From then on, cheese cakes continued to appear in practically every English cookbook, many of which were written by the women employed as cooks in the kitchens of the great town and country houses. Later, in the 16th century, it seems that King Henry VIII was particularly partial to a cheese cake made from soft cheese, milk and sugar.

The cheese cake crosses the Atlantic

The English cook book The Forme of Curry (1390) was a collection of recipes gathered from Henry II ( ) and included the cheese cake.

Based as it is on relatively easy-to-find and affordable ingredients, it is not surprising that the English took their love of cheese cake to the American colonies of New England and already in 1730, Philadelphia had its “Cheese Cake House”.

We learn that on her marriage in 1749, Martha Washington gave as a gift to her husband a recipe book entitled Booke of Cookery and Booke of Sweetmeats, which contained three cheese cake recipes, all baked in pastry crusts.

These early American cheese cakes were often flavoured with rosewater or spices, but by the 19th century, these had generally been replaced by lemon or vanilla.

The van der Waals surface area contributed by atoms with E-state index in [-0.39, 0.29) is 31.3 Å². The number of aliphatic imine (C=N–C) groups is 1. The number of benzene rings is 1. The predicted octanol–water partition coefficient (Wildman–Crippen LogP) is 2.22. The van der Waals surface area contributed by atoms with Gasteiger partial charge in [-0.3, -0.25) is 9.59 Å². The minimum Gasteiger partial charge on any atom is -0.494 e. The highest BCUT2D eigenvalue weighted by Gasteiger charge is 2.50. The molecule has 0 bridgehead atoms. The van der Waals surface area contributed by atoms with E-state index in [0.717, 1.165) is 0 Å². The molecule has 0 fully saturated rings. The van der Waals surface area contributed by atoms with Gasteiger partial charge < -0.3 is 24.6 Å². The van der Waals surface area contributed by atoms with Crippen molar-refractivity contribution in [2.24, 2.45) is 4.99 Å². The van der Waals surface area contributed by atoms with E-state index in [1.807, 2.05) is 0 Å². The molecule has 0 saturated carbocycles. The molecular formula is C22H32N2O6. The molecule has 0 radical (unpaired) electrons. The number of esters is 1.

Cream cheese makes its appearance

The 19th century saw the innovation of using a cream cheese as we know it today, thanks to American dairyman William Lawrence. In 1872, Lawrence succeeded in making a soft crumbly cheese similar to his neighbour’s Neufchatel cheese from un-ripened cow’s milk cheese in Chester, Orange County.

Shortly afterwards, and thanks to the intervention of a New York grocery store, Lawrence was encouraged to add a significantly larger amount of thick cream and so the real cream cheese was born.

By the early 20th century, this type of cream cheese was already appearing in recipe books such as the 1912 publication The Twentieth Century Book for the Progressive Baker, Confectioner, Ornamenter and Ice Cream Maker, written by Fritz Gienandt. However, most Americans continued to use curd cheese in their cheese cake recipes until cream cheese became something of a fashion in cheese cakes, which were now becoming known as ‘cheesecakes’.

Birth of the New York cheesecake